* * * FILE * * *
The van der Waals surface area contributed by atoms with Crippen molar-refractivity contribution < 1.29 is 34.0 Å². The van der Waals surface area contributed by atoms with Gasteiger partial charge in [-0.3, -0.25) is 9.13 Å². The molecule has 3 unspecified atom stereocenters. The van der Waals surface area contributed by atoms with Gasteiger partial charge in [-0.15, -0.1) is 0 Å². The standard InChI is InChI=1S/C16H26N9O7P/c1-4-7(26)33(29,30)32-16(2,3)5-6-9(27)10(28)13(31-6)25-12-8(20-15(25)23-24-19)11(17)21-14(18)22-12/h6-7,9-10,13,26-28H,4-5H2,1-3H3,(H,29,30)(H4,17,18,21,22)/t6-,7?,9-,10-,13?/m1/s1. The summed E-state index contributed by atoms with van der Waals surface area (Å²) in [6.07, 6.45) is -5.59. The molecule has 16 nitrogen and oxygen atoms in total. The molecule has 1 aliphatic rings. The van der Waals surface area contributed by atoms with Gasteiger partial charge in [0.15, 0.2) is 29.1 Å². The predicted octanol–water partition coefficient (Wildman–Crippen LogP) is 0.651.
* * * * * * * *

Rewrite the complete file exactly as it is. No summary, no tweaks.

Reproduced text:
The van der Waals surface area contributed by atoms with Crippen molar-refractivity contribution < 1.29 is 34.0 Å². The van der Waals surface area contributed by atoms with Gasteiger partial charge in [-0.3, -0.25) is 9.13 Å². The molecule has 3 unspecified atom stereocenters. The van der Waals surface area contributed by atoms with Gasteiger partial charge in [-0.15, -0.1) is 0 Å². The standard InChI is InChI=1S/C16H26N9O7P/c1-4-7(26)33(29,30)32-16(2,3)5-6-9(27)10(28)13(31-6)25-12-8(20-15(25)23-24-19)11(17)21-14(18)22-12/h6-7,9-10,13,26-28H,4-5H2,1-3H3,(H,29,30)(H4,17,18,21,22)/t6-,7?,9-,10-,13?/m1/s1. The summed E-state index contributed by atoms with van der Waals surface area (Å²) in [6.07, 6.45) is -5.59. The molecule has 16 nitrogen and oxygen atoms in total. The molecule has 1 aliphatic rings. The van der Waals surface area contributed by atoms with Gasteiger partial charge in [0.15, 0.2) is 29.1 Å². The predicted octanol–water partition coefficient (Wildman–Crippen LogP) is 0.651.